Wednesday, July 1, 2020

#100 Men, agents of and pathway to cultural metanoia (Profound gratitude for you, dear reader!)


Which is worth more, crowd of thousands, or your own genuine solitude? Freedom, or power over an entire nation. A little while alone in your room will prove more valuable than anything else that could ever be given to you. (Jalaluddin Rumi)
We can be redeemed only to the extent to which we see ourselves. (Martin Buber)
Everyone must come out of his Exile in his own way. (Martin Buber)
Solitude is the place of purification. (Martin Buber)
Egos appear by setting themselves apart from other egos. (Martin Buber)

The number 100, at least in this series, denotes, connotes and symbolizes some kind of ending. Endings, like beginnings, are moments of both reflection and new beginnings. They are also moments of sadness, loss, bringing to consciousness just how incomplete we all are, including each and every project, even a project of multiple essays that have been attempting to peel the onion of masculinity. Compiling and curating memories of conflict, separation, alienation, and my place in them leaves me somewhat regretful and much more open to how I participated in those divides. Impulsive, never far from a trigger-finger on flashes of anger, criticism, judgement and disdain of “the other” with or without offering an opportunity for ‘the other’ to explain, to contextualize. Having repressed my own needs/voice/recommendations/expectations, in my personal life, (although not so much in my professional life), I no longer permit myself such self-denial.

And because the determination is both relatively new and immature, it often comes off as arrogance, impatience, impertinence and offensive. There is, naturally, a price for such offensive behaviour, and aloneness is the principal cost. It is, however, the aloneness that affords the time, the quiet, the energy and the opportunity to look deeply into those unresolved conflicts, ‘failures’ and regrets that are an inevitable part of each life span.

Aloneness, however, is not a ‘sentence’ nor a prison. It is, as is nearly every other experience, both a blow and a blessing. It does, however, not mean that the two extremes of each experience are conscious at the same time; the bruising, often crushing impulse often strikes first, and naturally brings back all of the previous blows, regardless of whether they were physical, emotional, psychological or professional. And it is primarily from our bruises, failures, disappointments, embarrassments, rejections that we come to a more intimate awareness of how/who/what we are and have been to others.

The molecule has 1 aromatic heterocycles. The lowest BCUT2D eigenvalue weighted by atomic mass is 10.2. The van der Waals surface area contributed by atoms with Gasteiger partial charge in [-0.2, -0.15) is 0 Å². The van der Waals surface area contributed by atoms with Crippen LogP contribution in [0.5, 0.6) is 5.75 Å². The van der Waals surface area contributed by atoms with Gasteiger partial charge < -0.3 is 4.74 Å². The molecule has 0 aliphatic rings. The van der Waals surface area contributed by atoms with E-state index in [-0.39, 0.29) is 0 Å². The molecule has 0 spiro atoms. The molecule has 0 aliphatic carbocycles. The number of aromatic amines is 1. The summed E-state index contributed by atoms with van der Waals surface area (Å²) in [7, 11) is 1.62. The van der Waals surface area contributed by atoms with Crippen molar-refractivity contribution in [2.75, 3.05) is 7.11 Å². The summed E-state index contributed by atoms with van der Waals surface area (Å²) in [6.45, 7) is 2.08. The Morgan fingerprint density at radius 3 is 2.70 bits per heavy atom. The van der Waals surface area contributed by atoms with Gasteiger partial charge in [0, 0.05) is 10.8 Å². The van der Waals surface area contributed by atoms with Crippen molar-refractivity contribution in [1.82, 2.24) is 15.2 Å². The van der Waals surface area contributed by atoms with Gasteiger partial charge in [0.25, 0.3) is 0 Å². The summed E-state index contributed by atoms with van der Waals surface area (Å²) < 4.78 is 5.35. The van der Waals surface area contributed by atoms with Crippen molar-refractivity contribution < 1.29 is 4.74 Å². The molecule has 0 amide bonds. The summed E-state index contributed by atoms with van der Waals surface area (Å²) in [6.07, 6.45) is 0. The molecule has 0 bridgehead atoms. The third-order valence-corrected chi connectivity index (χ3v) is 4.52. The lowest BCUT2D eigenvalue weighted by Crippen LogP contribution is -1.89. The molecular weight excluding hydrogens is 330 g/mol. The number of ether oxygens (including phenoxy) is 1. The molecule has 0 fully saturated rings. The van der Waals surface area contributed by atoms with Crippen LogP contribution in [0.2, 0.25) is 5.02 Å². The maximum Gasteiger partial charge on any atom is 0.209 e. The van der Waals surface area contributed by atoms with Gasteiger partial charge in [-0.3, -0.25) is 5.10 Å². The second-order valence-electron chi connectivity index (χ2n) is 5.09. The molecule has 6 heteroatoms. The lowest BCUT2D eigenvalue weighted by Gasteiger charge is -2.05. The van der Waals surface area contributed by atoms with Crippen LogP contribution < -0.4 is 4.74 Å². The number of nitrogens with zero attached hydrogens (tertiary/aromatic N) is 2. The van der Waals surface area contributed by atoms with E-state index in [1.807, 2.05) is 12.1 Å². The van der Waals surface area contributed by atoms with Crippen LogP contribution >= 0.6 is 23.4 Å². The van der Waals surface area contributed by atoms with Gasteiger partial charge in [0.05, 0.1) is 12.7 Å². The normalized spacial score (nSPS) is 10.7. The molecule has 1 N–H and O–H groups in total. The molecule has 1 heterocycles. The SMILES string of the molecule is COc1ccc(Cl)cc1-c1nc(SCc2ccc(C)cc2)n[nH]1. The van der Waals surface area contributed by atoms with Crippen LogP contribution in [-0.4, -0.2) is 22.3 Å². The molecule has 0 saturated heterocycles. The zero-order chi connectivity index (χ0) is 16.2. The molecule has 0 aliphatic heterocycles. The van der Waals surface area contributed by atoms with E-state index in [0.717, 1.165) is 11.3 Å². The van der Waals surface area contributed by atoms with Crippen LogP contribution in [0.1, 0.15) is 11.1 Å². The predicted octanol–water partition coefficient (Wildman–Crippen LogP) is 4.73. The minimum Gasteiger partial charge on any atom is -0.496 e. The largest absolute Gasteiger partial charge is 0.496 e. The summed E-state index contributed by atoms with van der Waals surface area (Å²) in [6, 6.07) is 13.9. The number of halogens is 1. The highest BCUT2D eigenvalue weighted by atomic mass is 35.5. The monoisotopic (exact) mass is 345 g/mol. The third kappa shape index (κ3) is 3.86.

To three daughters left behind (at 9, 14, and 17 respectively) when I exited the twenty-three marriage, I am deeply sorry that your lives were then, and have been ever since, impacted by both by abandoning you, and by your responses to that abandonment. I am deeply aware that abandonment, unlike a broken leg or even a serious surgery, does not leave a visible scar; it leaves a far more deep and permanent scar on your psyche, your spirit and your heart. At the core of that scar is inevitably an erosion of your willingness and capacity to trust, not only your father but also by projection other men and other persons in positions of authority in your life. I can neither remove the scar, nor can I say that I was even modestly conscious of its inevitability when I left. Somehow, I felt impelled to leave and face my own demons that had been driving my ambition, performance and insatiable appetite for affirmation, applause, and a kind of extrinsic acceptance.

Ironically, and tragically, it was self-acceptance I sought and needed, although I could not have known or said so back in 1987. I knew that, although I had developed a few skills, I had not pursued more intrinsic and what I have found to be life-enriching experiences of the human soul. Now thirty-two years later, when you have grown, become accomplished professionals in  your chosen fields, I can only hope that your own persons and lives are filled with a more clear and confident perspective on your options and the supports you need and can access to face whatever crises cross your path.